PLATEN OR CASTING: The working surface – the upper or lower castings of the heat transfer machine. For example, the 15” manual press has a 15” x 15” platen size. Heat castings are aluminum with the heat source cast in or fixed into the casting. Lower castings are generally padded with a compressible heat-resistant foam pad glued to a steel or aluminum plate or casting.
PUFF: A hot split specialty transfer that has a chemical blowing agent that usually reacts (at 375° – 400°) with the ink and “puffs up,” giving an added dimension to the transfer. Puff inks are used in transfers either singularly or in combination with hot split inks to give a special highlighted effect to the transfer.
Note: If the puff (chemical blowing agent) does not occur, check temperature and pressure. Always consult the transfer manufacturer for the proper time, temperature, and condition of peel.
SUBSTRATES: The item being printed on a T-shirt, mouse pad, tile or a coffee mug that is to receive the transfer.
DIGITAL HEAT TRANSFER: A transfer that is computer-generated and printed through a digital device such as an ink jet, laser printer, or color laser copier. By using the digital four-color process CMYK, Cyan (blue), Magenta (red) Yellow, and Black (or 3-color without the black), you could create an infinite array of colors on one image.
COMPUTER/CLC HEAT TRANSFER PAPER: Specialty coated transfer papers used to apply computer-generated graphics onto substrates. The coating on the paper accepts and holds the inks or toners from various computer printers or color laser copiers. The paper is then applied to a wide variety of substrates using a heat press. Heat and pressure are applied to the transfer while the paper’s coating carries the inks or toners and embeds them into the surface of the substrate. The following are the different digital types of transfers and transfer papers that are available. For applications, see “substrates.”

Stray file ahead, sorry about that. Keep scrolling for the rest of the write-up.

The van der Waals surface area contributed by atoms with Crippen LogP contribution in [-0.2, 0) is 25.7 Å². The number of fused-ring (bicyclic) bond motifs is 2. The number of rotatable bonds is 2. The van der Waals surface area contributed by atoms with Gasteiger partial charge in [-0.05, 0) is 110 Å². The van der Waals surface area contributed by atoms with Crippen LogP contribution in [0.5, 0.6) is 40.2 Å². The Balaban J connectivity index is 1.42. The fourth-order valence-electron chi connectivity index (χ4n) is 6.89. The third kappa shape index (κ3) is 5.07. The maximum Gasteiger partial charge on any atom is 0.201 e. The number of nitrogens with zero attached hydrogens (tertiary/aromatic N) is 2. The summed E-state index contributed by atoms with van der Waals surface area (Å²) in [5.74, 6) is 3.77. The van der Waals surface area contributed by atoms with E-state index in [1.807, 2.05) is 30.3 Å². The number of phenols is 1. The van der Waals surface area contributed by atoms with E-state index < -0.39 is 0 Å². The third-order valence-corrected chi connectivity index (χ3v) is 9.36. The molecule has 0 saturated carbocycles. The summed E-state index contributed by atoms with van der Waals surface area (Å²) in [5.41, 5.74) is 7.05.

INK JET: Transfers can be made on a standard ink jet printer using coated ink jet transfer paper. Similar to the CLC papers, ink jet transfer papers have a coating that melts and fuses the ink to the substrate. The beauty of printing digital ink jet transfers is that they are inexpensive to make while the print holds up well on garments after the laundering process.
CLC/ CLP DIGITAL TRANSFERS: The term CLC is an acronym for Color Laser Copier. These CLC transfers are printed on specially coated transfer paper. The term CLP stands for Color Laser Printer. Digital CLP transfers are printed on a color laser printer with standard toners onto a coated transfer paper. The transfer paper is coated with a heat transferable polyester coating that bonds the laser toner to the garments by trapping the ink between the polyester heat-seal coating and the garment. For proper application of the finished transfer, a commercial heat transfer machine is needed with settings to control time, temperature, and pressure. Although CLC and CLP transfers are similar, the same cannot be said about the paper stock used. Many papers used with CLCs will not work for CLPs. The fusing process is hotter in CLCs, causing the toner to melt the coated paper in the fuser section of the copy machine. Some companies now offer a paper that will work for both applications, but be sure to ask! Laser papers are designed to accept toners/dyes from color laser printers. These papers are specially designed for the high temperatures in the fusing section of laser printers. Laser papers are durable and washable.